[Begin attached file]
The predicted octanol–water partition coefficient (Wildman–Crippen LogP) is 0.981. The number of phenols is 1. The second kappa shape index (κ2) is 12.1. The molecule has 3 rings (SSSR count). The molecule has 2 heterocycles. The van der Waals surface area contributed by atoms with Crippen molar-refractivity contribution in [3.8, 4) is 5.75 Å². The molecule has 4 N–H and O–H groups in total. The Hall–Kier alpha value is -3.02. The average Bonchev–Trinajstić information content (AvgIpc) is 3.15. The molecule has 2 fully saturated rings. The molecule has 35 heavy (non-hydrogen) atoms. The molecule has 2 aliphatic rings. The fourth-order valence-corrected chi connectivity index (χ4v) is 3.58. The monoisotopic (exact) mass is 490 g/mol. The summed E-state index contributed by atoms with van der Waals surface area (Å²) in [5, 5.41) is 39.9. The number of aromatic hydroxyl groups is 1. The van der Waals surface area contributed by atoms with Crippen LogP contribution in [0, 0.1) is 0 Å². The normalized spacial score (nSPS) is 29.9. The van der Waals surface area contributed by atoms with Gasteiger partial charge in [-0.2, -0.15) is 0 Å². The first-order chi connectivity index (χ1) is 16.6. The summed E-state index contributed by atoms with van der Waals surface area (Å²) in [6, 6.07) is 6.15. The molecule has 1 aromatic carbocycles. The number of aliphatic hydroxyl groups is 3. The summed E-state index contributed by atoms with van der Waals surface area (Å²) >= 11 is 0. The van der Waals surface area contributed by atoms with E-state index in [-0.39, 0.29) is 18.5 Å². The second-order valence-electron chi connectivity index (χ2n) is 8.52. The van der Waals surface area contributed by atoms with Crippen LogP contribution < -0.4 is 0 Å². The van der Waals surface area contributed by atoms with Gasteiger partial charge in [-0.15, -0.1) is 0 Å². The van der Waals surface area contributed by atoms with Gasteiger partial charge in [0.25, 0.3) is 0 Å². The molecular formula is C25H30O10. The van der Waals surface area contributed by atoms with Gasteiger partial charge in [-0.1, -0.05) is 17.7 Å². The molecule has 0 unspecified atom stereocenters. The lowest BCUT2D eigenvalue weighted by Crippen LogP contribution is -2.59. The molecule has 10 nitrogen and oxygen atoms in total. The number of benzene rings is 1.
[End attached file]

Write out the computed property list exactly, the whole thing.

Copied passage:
The predicted octanol–water partition coefficient (Wildman–Crippen LogP) is 0.981. The number of phenols is 1. The second kappa shape index (κ2) is 12.1. The molecule has 3 rings (SSSR count). The molecule has 2 heterocycles. The van der Waals surface area contributed by atoms with Crippen molar-refractivity contribution in [3.8, 4) is 5.75 Å². The molecule has 4 N–H and O–H groups in total. The Hall–Kier alpha value is -3.02. The average Bonchev–Trinajstić information content (AvgIpc) is 3.15. The molecule has 2 fully saturated rings. The molecule has 35 heavy (non-hydrogen) atoms. The molecule has 2 aliphatic rings. The fourth-order valence-corrected chi connectivity index (χ4v) is 3.58. The monoisotopic (exact) mass is 490 g/mol. The summed E-state index contributed by atoms with van der Waals surface area (Å²) in [5, 5.41) is 39.9. The number of aromatic hydroxyl groups is 1. The van der Waals surface area contributed by atoms with Crippen LogP contribution in [0, 0.1) is 0 Å². The normalized spacial score (nSPS) is 29.9. The van der Waals surface area contributed by atoms with Gasteiger partial charge in [-0.2, -0.15) is 0 Å². The first-order chi connectivity index (χ1) is 16.6. The summed E-state index contributed by atoms with van der Waals surface area (Å²) in [6, 6.07) is 6.15. The molecule has 1 aromatic carbocycles. The number of aliphatic hydroxyl groups is 3. The summed E-state index contributed by atoms with van der Waals surface area (Å²) >= 11 is 0. The van der Waals surface area contributed by atoms with E-state index in [-0.39, 0.29) is 18.5 Å². The second-order valence-electron chi connectivity index (χ2n) is 8.52. The van der Waals surface area contributed by atoms with Crippen LogP contribution < -0.4 is 0 Å². The van der Waals surface area contributed by atoms with Gasteiger partial charge in [-0.15, -0.1) is 0 Å². The van der Waals surface area contributed by atoms with Gasteiger partial charge in [0.25, 0.3) is 0 Å². The molecular formula is C25H30O10. The van der Waals surface area contributed by atoms with Gasteiger partial charge in [-0.1, -0.05) is 17.7 Å². The molecule has 0 unspecified atom stereocenters. The lowest BCUT2D eigenvalue weighted by Crippen LogP contribution is -2.59. The molecule has 10 nitrogen and oxygen atoms in total. The number of benzene rings is 1.